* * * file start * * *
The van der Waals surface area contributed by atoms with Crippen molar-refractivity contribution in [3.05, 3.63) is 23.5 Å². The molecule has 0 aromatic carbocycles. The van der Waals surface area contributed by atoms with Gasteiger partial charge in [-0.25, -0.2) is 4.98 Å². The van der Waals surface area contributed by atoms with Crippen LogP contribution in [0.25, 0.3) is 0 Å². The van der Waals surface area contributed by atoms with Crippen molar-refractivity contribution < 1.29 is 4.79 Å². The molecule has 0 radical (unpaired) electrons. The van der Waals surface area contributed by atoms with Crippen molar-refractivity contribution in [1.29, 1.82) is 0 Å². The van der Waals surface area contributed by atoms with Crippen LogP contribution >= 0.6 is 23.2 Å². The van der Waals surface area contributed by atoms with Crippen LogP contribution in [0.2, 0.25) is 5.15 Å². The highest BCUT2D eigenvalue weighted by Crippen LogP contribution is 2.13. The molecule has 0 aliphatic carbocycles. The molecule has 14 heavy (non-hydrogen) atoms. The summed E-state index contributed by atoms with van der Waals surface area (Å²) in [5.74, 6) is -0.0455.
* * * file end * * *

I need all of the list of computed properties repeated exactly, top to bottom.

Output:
The van der Waals surface area contributed by atoms with Crippen molar-refractivity contribution in [3.05, 3.63) is 23.5 Å². The molecule has 0 aromatic carbocycles. The van der Waals surface area contributed by atoms with Gasteiger partial charge in [-0.25, -0.2) is 4.98 Å². The van der Waals surface area contributed by atoms with Crippen LogP contribution in [0.25, 0.3) is 0 Å². The van der Waals surface area contributed by atoms with Crippen molar-refractivity contribution < 1.29 is 4.79 Å². The molecule has 0 radical (unpaired) electrons. The van der Waals surface area contributed by atoms with Crippen molar-refractivity contribution in [1.29, 1.82) is 0 Å². The van der Waals surface area contributed by atoms with Crippen LogP contribution >= 0.6 is 23.2 Å². The van der Waals surface area contributed by atoms with Crippen LogP contribution in [0.2, 0.25) is 5.15 Å². The highest BCUT2D eigenvalue weighted by Crippen LogP contribution is 2.13. The molecule has 0 aliphatic carbocycles. The molecule has 14 heavy (non-hydrogen) atoms. The summed E-state index contributed by atoms with van der Waals surface area (Å²) in [5.74, 6) is -0.0455.